Energy Efficiency Strategy of the Republic of South AfricaMarch 2005
In South Africa we take energy for granted, with the consequence that our energyconsumption is higher than it should be. Indeed, our country’s economy is largelybased on minerals extraction and processing which is by its nature very energy-intensive. Whilst our historically low electricity price has contributed towards acompetitive position, it has also meant that there has been little incentive to saveelectricity.So in many respects we start with a clean slate with little energy efficiency measureshaving taken place, apart from many years of work by universities and other research institutions that have pointed the way.
The White Paper on Energy Policy
(1998) recognized that standards and appliance labeling should be the firstmeasures to put in place in implementing energy efficiency. Indeed suchprescriptive-type measures provide the framework on which any energy efficiencystrategy is based. At the same time consumers of energy also need to perceive thecost-benefits they can derive from energy efficiency measures and it is here thatdemonstrations are essential. In South Africa Government is taking the lead byusing Public Buildings as an example. Cabinet has approved the implementation of a programme of energy efficient measures in National Government Buildings whichis currently underway and which will be extended to provincial and local government.The Commercial Building Sector is an area for potential improvement given the rapidincrease in office construction.The Industrial and Mining Sectors are the heaviest users of energy, accounting for more than two-thirds of our national electricity usage. Here lies the potential for thelargest savings by replacing old technologies with new, and by employing bestenergy management practices. The Transport Sector uses three-quarters of SouthAfrica’s petroleum products, making it an obvious place to implement measures toimprove efficiency. Promotion of energy efficient vehicles and those with lower emissions, building a public transport infrastructure and a travel demandmanagement system are some of the key features of the approach adopted. TheResidential Sector has great potential for energy savings given the National HousingProgramme, since building design is the major factor determining the energy use of a household. An electrical appliance labeling initiative has recently been launchedwhereby the energy consumption of all new “white products” will be rated for efficiency.Perhaps the most neglected area for implementation is the promotion of publicawareness about the costs and benefits of energy efficiency. Major energy savingscan only be achieved through changes in people’s behaviour, and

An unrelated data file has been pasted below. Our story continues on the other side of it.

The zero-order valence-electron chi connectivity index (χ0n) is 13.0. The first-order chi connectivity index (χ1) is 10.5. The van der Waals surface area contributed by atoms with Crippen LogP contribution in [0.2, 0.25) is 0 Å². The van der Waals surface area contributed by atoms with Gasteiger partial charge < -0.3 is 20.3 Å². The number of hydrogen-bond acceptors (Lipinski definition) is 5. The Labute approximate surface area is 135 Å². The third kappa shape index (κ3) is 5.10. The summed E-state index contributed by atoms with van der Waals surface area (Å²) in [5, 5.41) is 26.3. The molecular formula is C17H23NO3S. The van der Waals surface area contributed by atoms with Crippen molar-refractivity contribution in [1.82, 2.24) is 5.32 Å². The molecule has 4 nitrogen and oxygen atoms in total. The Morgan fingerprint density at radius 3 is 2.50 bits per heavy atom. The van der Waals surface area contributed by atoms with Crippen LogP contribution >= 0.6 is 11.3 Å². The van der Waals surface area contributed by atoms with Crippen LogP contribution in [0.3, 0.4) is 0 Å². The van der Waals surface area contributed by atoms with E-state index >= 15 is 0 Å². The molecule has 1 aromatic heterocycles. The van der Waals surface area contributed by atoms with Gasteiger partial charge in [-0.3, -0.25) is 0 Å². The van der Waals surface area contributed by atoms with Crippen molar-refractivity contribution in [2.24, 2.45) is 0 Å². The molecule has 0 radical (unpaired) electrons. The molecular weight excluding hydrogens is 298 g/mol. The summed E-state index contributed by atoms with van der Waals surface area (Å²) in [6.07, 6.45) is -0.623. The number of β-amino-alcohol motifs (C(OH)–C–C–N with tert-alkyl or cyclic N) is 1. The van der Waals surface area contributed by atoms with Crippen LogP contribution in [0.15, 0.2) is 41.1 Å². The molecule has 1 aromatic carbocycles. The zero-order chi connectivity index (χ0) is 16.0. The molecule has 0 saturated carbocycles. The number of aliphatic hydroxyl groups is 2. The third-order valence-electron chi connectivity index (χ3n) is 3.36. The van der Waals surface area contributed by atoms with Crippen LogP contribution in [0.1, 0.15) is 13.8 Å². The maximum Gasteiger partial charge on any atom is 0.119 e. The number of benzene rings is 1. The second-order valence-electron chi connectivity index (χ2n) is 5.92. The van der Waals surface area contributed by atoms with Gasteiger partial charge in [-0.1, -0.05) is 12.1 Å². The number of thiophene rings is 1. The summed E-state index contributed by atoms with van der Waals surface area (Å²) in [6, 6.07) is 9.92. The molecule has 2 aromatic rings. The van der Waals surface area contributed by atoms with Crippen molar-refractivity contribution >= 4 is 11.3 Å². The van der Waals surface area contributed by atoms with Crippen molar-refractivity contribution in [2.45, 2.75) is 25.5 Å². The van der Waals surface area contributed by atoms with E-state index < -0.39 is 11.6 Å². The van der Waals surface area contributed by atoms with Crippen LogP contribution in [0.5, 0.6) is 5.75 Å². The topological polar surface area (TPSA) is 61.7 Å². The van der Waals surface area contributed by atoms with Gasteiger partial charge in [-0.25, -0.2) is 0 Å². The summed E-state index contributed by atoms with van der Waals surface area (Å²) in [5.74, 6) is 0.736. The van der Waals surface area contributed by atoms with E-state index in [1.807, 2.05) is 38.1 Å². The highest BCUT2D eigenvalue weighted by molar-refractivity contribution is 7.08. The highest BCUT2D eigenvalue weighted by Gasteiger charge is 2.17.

depends oninforming them about what options exist. The World Summit on SustainableDevelopment (2002) sensitised the nation about the impact that energy use has onthe World’s weather systems. In this era of climate change South Africa needs totake more urgent measures to reduce energy usage than in the past. It is hopedthat this Energy Efficiency Strategy will provide a blueprint for this venture.
PHUMZILE MLAMBO-NGCUKAMinister of Minerals and Energy